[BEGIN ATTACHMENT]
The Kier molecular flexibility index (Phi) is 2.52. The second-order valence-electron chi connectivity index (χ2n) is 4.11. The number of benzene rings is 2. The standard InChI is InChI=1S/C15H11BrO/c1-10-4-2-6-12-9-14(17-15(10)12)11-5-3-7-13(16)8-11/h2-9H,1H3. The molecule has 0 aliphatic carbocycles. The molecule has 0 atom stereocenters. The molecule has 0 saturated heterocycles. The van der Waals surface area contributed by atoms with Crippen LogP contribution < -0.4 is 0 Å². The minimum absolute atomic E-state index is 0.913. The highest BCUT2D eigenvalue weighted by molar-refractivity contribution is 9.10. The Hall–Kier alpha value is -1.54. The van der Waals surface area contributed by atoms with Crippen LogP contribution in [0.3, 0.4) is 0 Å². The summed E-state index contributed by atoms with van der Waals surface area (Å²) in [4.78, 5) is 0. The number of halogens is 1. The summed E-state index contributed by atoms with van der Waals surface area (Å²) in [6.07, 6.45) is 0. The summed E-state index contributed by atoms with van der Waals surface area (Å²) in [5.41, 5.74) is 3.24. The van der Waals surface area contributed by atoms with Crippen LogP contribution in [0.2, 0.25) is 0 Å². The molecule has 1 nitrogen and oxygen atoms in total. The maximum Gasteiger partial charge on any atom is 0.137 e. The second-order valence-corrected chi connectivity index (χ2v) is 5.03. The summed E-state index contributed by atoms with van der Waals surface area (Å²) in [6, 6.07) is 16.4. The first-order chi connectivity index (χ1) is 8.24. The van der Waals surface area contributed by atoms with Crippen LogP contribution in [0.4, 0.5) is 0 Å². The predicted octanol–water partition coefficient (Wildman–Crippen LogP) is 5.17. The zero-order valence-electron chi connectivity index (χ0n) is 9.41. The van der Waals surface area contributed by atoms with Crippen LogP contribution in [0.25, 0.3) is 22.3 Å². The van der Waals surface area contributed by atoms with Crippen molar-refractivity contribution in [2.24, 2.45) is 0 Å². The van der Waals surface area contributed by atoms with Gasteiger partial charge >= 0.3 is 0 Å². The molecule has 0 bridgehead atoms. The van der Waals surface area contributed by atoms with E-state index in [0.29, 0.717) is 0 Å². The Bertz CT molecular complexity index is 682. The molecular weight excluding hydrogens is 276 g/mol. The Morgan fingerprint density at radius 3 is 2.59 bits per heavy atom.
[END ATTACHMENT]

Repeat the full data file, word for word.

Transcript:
The Kier molecular flexibility index (Phi) is 2.52. The second-order valence-electron chi connectivity index (χ2n) is 4.11. The number of benzene rings is 2. The standard InChI is InChI=1S/C15H11BrO/c1-10-4-2-6-12-9-14(17-15(10)12)11-5-3-7-13(16)8-11/h2-9H,1H3. The molecule has 0 aliphatic carbocycles. The molecule has 0 atom stereocenters. The molecule has 0 saturated heterocycles. The van der Waals surface area contributed by atoms with Crippen LogP contribution < -0.4 is 0 Å². The minimum absolute atomic E-state index is 0.913. The highest BCUT2D eigenvalue weighted by molar-refractivity contribution is 9.10. The Hall–Kier alpha value is -1.54. The van der Waals surface area contributed by atoms with Crippen LogP contribution in [0.3, 0.4) is 0 Å². The summed E-state index contributed by atoms with van der Waals surface area (Å²) in [4.78, 5) is 0. The number of halogens is 1. The summed E-state index contributed by atoms with van der Waals surface area (Å²) in [6.07, 6.45) is 0. The summed E-state index contributed by atoms with van der Waals surface area (Å²) in [5.41, 5.74) is 3.24. The van der Waals surface area contributed by atoms with Crippen LogP contribution in [0.2, 0.25) is 0 Å². The molecule has 1 nitrogen and oxygen atoms in total. The maximum Gasteiger partial charge on any atom is 0.137 e. The second-order valence-corrected chi connectivity index (χ2v) is 5.03. The summed E-state index contributed by atoms with van der Waals surface area (Å²) in [6, 6.07) is 16.4. The first-order chi connectivity index (χ1) is 8.24. The van der Waals surface area contributed by atoms with Crippen LogP contribution in [0.4, 0.5) is 0 Å². The predicted octanol–water partition coefficient (Wildman–Crippen LogP) is 5.17. The zero-order valence-electron chi connectivity index (χ0n) is 9.41. The van der Waals surface area contributed by atoms with Crippen LogP contribution in [0.25, 0.3) is 22.3 Å². The van der Waals surface area contributed by atoms with Crippen molar-refractivity contribution in [2.24, 2.45) is 0 Å². The van der Waals surface area contributed by atoms with Gasteiger partial charge >= 0.3 is 0 Å². The molecule has 0 bridgehead atoms. The van der Waals surface area contributed by atoms with E-state index in [0.29, 0.717) is 0 Å². The Bertz CT molecular complexity index is 682. The molecular weight excluding hydrogens is 276 g/mol. The Morgan fingerprint density at radius 3 is 2.59 bits per heavy atom.